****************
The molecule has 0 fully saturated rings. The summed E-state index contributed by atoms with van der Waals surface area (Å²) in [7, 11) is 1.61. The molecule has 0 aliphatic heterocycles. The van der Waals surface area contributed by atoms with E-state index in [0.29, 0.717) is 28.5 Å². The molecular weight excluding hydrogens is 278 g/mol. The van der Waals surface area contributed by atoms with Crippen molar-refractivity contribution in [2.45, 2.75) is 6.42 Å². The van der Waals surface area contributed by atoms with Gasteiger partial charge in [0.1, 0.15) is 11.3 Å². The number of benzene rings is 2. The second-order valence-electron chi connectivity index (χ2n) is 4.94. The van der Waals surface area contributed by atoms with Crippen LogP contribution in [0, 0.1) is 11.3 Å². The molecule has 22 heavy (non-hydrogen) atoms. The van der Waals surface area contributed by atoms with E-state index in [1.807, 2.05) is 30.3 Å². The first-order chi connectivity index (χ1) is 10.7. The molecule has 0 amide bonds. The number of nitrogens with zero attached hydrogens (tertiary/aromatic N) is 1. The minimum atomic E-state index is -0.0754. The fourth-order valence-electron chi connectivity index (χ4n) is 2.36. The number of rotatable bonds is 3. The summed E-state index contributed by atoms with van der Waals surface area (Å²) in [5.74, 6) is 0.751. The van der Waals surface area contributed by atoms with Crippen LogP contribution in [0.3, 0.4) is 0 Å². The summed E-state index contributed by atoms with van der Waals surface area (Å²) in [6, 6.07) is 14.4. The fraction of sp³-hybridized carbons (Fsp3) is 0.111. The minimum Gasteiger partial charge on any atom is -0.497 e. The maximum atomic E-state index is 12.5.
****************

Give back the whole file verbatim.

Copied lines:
The molecule has 0 fully saturated rings. The summed E-state index contributed by atoms with van der Waals surface area (Å²) in [7, 11) is 1.61. The molecule has 0 aliphatic heterocycles. The van der Waals surface area contributed by atoms with E-state index in [0.29, 0.717) is 28.5 Å². The molecular weight excluding hydrogens is 278 g/mol. The van der Waals surface area contributed by atoms with Crippen molar-refractivity contribution in [2.45, 2.75) is 6.42 Å². The van der Waals surface area contributed by atoms with Gasteiger partial charge in [0.1, 0.15) is 11.3 Å². The number of benzene rings is 2. The second-order valence-electron chi connectivity index (χ2n) is 4.94. The van der Waals surface area contributed by atoms with Crippen LogP contribution in [0, 0.1) is 11.3 Å². The molecule has 22 heavy (non-hydrogen) atoms. The van der Waals surface area contributed by atoms with E-state index in [1.807, 2.05) is 30.3 Å². The first-order chi connectivity index (χ1) is 10.7. The molecule has 0 amide bonds. The number of nitrogens with zero attached hydrogens (tertiary/aromatic N) is 1. The minimum atomic E-state index is -0.0754. The fourth-order valence-electron chi connectivity index (χ4n) is 2.36. The number of rotatable bonds is 3. The summed E-state index contributed by atoms with van der Waals surface area (Å²) in [5.74, 6) is 0.751. The van der Waals surface area contributed by atoms with Crippen LogP contribution in [0.3, 0.4) is 0 Å². The summed E-state index contributed by atoms with van der Waals surface area (Å²) in [6, 6.07) is 14.4. The fraction of sp³-hybridized carbons (Fsp3) is 0.111. The minimum Gasteiger partial charge on any atom is -0.497 e. The maximum atomic E-state index is 12.5.